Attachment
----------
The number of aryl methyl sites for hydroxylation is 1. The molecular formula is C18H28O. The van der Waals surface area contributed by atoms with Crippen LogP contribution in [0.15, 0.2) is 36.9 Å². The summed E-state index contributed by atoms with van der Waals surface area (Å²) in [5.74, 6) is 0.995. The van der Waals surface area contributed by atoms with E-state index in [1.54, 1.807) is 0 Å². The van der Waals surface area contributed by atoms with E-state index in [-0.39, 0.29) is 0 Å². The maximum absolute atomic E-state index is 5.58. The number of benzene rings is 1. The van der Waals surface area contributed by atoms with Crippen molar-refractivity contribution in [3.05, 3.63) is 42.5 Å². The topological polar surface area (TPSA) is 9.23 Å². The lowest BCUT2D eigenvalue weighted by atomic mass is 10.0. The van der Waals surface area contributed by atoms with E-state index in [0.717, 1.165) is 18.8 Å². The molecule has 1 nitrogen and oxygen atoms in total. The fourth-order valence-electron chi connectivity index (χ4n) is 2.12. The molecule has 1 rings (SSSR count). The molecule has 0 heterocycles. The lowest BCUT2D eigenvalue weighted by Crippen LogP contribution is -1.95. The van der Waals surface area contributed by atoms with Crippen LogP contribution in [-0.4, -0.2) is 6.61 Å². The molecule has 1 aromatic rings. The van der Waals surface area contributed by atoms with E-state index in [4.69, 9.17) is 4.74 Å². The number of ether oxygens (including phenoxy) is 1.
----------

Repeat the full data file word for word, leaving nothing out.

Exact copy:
The number of aryl methyl sites for hydroxylation is 1. The molecular formula is C18H28O. The van der Waals surface area contributed by atoms with Crippen LogP contribution in [0.15, 0.2) is 36.9 Å². The summed E-state index contributed by atoms with van der Waals surface area (Å²) in [5.74, 6) is 0.995. The van der Waals surface area contributed by atoms with E-state index in [1.54, 1.807) is 0 Å². The van der Waals surface area contributed by atoms with E-state index in [-0.39, 0.29) is 0 Å². The maximum absolute atomic E-state index is 5.58. The number of benzene rings is 1. The van der Waals surface area contributed by atoms with Crippen molar-refractivity contribution in [3.05, 3.63) is 42.5 Å². The topological polar surface area (TPSA) is 9.23 Å². The lowest BCUT2D eigenvalue weighted by atomic mass is 10.0. The van der Waals surface area contributed by atoms with E-state index in [0.717, 1.165) is 18.8 Å². The molecule has 1 nitrogen and oxygen atoms in total. The fourth-order valence-electron chi connectivity index (χ4n) is 2.12. The molecule has 1 rings (SSSR count). The molecule has 0 heterocycles. The lowest BCUT2D eigenvalue weighted by Crippen LogP contribution is -1.95. The van der Waals surface area contributed by atoms with Crippen LogP contribution in [-0.4, -0.2) is 6.61 Å². The molecule has 1 aromatic rings. The van der Waals surface area contributed by atoms with E-state index in [4.69, 9.17) is 4.74 Å². The number of ether oxygens (including phenoxy) is 1.